Which didn’t mean it was easy. She was challenged—both as a woman and certainly as an immigrant—and as a result has always felt the extra pressure of excelling. It’s not just to prove herself but to make it easier for other women from Mexico who might follow in her path.

“You want that acceptance,” she says, offering that she was a girl scout which served to reinforce her already strong sense of duty. “It elates you.”

She tells of an incident early in her career where she was provoked by a client who told her point-blank that he didn’t trust her on the design project. She chose to keep that comment from her boss and noted that the client communicated with him even though she was the point of contact. It was demoralizing.

She worked extra hard, as always, to prove herself on that project which was not only deemed a success but was spotlighted in a trade magazine. While the client later apologized, the incident left a mark.

“I get emotional,” she says with eyes glistening. “I wish he knew how much stress he put me under.”

The tendency to prove herself above and beyond drives her still, with two decades of solid experience in her field.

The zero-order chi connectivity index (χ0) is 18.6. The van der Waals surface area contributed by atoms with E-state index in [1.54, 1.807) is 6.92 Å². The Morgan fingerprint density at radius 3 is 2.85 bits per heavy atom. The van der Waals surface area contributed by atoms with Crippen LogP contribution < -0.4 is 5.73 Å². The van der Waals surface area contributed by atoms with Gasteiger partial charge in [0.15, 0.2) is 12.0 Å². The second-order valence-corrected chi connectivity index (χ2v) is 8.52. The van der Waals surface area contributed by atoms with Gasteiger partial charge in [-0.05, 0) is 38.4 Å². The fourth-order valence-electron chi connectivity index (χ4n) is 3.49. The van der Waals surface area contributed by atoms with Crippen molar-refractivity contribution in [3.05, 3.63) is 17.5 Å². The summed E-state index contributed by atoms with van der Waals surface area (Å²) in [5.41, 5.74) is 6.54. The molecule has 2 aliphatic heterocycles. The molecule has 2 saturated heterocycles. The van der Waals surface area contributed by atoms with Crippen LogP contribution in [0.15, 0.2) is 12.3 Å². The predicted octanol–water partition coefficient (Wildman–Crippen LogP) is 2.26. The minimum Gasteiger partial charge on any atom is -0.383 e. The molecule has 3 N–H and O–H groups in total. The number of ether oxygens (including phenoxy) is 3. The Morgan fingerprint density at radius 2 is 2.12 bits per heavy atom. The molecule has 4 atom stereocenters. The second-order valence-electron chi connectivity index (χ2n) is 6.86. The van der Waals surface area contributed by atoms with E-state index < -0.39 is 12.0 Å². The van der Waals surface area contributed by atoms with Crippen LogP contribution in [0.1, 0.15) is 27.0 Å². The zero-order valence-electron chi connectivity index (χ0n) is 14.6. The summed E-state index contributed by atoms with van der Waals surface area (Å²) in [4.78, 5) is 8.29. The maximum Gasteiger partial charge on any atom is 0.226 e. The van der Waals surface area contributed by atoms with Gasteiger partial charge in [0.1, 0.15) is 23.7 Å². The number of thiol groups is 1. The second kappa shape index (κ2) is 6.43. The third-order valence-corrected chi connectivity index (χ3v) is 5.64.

She was motivated to get involved locally and feels her time at Carnegie Mellon in the School of Architecture paved the way. “The city was my campus.”

She started biking because of a guy she liked. While the relationship didn’t pan out, she gained a lifelong love of the sport and got involved with Bike Pittsburgh.

Twice she biked the 335-mile Great Allegheny Passage (GAP) trail from Pittsburgh to D.C. On the second trip, she stopped at a camping site late one afternoon for a break and a ranger came by and greeted her. When she responded, with her usual cheer in her usual accent, he asked to see her license.

‘”’Where are you from?’ he asked. Pittsburgh, I said. ‘No, where are you from?’ he asked again. ‘Where are your papers?’ He told me he was going to check out my license and then asked, ‘Do you have any weapons?’

“I told him I wasn’t planning on staying overnight. I was low on cash and needed to get to town to get some. He told me to leave, and I was near tears.